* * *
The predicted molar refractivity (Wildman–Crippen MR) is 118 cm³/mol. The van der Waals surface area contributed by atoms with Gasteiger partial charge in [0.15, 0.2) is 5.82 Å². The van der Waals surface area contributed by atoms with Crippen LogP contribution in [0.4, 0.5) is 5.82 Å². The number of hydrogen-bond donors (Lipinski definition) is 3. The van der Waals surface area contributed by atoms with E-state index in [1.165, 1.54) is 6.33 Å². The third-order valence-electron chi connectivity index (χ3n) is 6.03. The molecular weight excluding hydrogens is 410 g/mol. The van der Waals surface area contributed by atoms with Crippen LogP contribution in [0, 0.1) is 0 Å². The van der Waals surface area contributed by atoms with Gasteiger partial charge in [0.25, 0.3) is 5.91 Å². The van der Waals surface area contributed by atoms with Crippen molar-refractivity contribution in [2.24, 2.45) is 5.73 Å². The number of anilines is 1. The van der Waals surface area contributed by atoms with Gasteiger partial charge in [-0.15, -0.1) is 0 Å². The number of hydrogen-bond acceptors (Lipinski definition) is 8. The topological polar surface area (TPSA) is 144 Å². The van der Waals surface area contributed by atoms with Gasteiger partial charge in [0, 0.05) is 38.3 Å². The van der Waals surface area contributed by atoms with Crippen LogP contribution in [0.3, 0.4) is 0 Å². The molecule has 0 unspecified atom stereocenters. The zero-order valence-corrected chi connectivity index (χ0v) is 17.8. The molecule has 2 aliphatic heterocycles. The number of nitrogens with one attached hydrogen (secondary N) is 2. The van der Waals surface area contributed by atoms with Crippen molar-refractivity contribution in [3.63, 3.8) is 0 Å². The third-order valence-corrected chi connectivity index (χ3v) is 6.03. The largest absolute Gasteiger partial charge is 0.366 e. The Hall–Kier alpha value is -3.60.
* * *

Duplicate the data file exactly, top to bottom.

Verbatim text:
The predicted molar refractivity (Wildman–Crippen MR) is 118 cm³/mol. The van der Waals surface area contributed by atoms with Gasteiger partial charge in [0.15, 0.2) is 5.82 Å². The van der Waals surface area contributed by atoms with Crippen LogP contribution in [0.4, 0.5) is 5.82 Å². The number of hydrogen-bond donors (Lipinski definition) is 3. The van der Waals surface area contributed by atoms with E-state index in [1.165, 1.54) is 6.33 Å². The third-order valence-electron chi connectivity index (χ3n) is 6.03. The molecular weight excluding hydrogens is 410 g/mol. The van der Waals surface area contributed by atoms with Crippen LogP contribution in [0, 0.1) is 0 Å². The van der Waals surface area contributed by atoms with Gasteiger partial charge in [0.25, 0.3) is 5.91 Å². The van der Waals surface area contributed by atoms with Crippen molar-refractivity contribution in [2.24, 2.45) is 5.73 Å². The number of anilines is 1. The van der Waals surface area contributed by atoms with Gasteiger partial charge in [-0.15, -0.1) is 0 Å². The number of hydrogen-bond acceptors (Lipinski definition) is 8. The topological polar surface area (TPSA) is 144 Å². The van der Waals surface area contributed by atoms with Gasteiger partial charge in [0, 0.05) is 38.3 Å². The van der Waals surface area contributed by atoms with Crippen LogP contribution in [0.3, 0.4) is 0 Å². The molecule has 0 unspecified atom stereocenters. The zero-order valence-corrected chi connectivity index (χ0v) is 17.8. The molecule has 2 aliphatic heterocycles. The number of nitrogens with one attached hydrogen (secondary N) is 2. The van der Waals surface area contributed by atoms with Crippen molar-refractivity contribution in [3.63, 3.8) is 0 Å². The third-order valence-corrected chi connectivity index (χ3v) is 6.03. The largest absolute Gasteiger partial charge is 0.366 e. The Hall–Kier alpha value is -3.60.